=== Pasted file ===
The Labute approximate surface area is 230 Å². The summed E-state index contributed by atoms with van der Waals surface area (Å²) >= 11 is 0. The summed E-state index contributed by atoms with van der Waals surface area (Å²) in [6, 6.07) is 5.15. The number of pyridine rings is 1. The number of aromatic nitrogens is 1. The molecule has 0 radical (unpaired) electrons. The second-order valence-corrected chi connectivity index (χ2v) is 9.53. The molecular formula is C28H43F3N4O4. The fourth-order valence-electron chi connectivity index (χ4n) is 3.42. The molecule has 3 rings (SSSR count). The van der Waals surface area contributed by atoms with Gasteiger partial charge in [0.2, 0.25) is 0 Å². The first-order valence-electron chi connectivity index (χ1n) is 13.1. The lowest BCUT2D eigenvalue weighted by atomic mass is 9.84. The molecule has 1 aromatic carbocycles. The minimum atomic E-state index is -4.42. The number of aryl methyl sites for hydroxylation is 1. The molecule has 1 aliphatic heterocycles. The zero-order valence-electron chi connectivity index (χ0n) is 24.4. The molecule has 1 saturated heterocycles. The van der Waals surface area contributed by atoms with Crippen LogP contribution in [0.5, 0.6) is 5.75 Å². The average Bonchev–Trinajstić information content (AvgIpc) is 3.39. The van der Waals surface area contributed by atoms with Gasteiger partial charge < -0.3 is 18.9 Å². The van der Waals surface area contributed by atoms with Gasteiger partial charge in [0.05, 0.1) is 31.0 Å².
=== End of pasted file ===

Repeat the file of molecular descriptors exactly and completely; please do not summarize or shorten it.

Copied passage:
The Labute approximate surface area is 230 Å². The summed E-state index contributed by atoms with van der Waals surface area (Å²) >= 11 is 0. The summed E-state index contributed by atoms with van der Waals surface area (Å²) in [6, 6.07) is 5.15. The number of pyridine rings is 1. The number of aromatic nitrogens is 1. The molecule has 0 radical (unpaired) electrons. The second-order valence-corrected chi connectivity index (χ2v) is 9.53. The molecular formula is C28H43F3N4O4. The fourth-order valence-electron chi connectivity index (χ4n) is 3.42. The molecule has 3 rings (SSSR count). The van der Waals surface area contributed by atoms with Gasteiger partial charge in [0.2, 0.25) is 0 Å². The first-order valence-electron chi connectivity index (χ1n) is 13.1. The lowest BCUT2D eigenvalue weighted by atomic mass is 9.84. The molecule has 1 aromatic carbocycles. The minimum atomic E-state index is -4.42. The number of aryl methyl sites for hydroxylation is 1. The molecule has 1 aliphatic heterocycles. The zero-order valence-electron chi connectivity index (χ0n) is 24.4. The molecule has 1 saturated heterocycles. The van der Waals surface area contributed by atoms with Crippen LogP contribution in [0.5, 0.6) is 5.75 Å². The average Bonchev–Trinajstić information content (AvgIpc) is 3.39. The van der Waals surface area contributed by atoms with Gasteiger partial charge < -0.3 is 18.9 Å². The van der Waals surface area contributed by atoms with Gasteiger partial charge in [0.05, 0.1) is 31.0 Å².